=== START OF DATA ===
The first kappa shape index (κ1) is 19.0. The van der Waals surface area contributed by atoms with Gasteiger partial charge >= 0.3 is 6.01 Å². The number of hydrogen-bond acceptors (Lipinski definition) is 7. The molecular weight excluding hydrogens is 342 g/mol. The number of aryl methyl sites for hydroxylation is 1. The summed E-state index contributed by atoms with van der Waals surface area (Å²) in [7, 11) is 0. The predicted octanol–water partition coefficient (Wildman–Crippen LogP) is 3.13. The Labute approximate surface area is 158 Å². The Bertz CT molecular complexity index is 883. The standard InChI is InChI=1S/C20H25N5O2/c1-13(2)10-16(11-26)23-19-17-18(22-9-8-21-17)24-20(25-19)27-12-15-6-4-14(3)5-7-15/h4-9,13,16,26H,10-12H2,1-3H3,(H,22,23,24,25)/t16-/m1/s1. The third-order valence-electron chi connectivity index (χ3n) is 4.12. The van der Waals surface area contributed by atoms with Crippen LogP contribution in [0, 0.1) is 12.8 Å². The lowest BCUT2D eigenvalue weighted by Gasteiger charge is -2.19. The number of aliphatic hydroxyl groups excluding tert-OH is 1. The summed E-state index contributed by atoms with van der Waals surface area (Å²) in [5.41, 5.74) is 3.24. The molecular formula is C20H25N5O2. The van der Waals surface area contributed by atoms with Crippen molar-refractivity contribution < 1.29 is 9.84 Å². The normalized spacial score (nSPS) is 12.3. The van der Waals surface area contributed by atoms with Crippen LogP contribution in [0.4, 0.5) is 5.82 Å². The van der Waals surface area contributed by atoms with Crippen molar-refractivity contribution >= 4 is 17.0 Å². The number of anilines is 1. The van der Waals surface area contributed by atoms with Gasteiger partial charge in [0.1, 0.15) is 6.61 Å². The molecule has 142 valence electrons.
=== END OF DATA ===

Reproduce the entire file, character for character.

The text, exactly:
The first kappa shape index (κ1) is 19.0. The van der Waals surface area contributed by atoms with Gasteiger partial charge >= 0.3 is 6.01 Å². The number of hydrogen-bond acceptors (Lipinski definition) is 7. The molecular weight excluding hydrogens is 342 g/mol. The number of aryl methyl sites for hydroxylation is 1. The summed E-state index contributed by atoms with van der Waals surface area (Å²) in [7, 11) is 0. The predicted octanol–water partition coefficient (Wildman–Crippen LogP) is 3.13. The Labute approximate surface area is 158 Å². The Bertz CT molecular complexity index is 883. The standard InChI is InChI=1S/C20H25N5O2/c1-13(2)10-16(11-26)23-19-17-18(22-9-8-21-17)24-20(25-19)27-12-15-6-4-14(3)5-7-15/h4-9,13,16,26H,10-12H2,1-3H3,(H,22,23,24,25)/t16-/m1/s1. The third-order valence-electron chi connectivity index (χ3n) is 4.12. The van der Waals surface area contributed by atoms with Crippen LogP contribution in [0, 0.1) is 12.8 Å². The lowest BCUT2D eigenvalue weighted by Gasteiger charge is -2.19. The number of aliphatic hydroxyl groups excluding tert-OH is 1. The summed E-state index contributed by atoms with van der Waals surface area (Å²) in [5.41, 5.74) is 3.24. The molecular formula is C20H25N5O2. The van der Waals surface area contributed by atoms with Crippen molar-refractivity contribution < 1.29 is 9.84 Å². The normalized spacial score (nSPS) is 12.3. The van der Waals surface area contributed by atoms with Crippen LogP contribution in [0.4, 0.5) is 5.82 Å². The van der Waals surface area contributed by atoms with Crippen molar-refractivity contribution >= 4 is 17.0 Å². The number of anilines is 1. The van der Waals surface area contributed by atoms with Gasteiger partial charge in [0.1, 0.15) is 6.61 Å². The molecule has 142 valence electrons.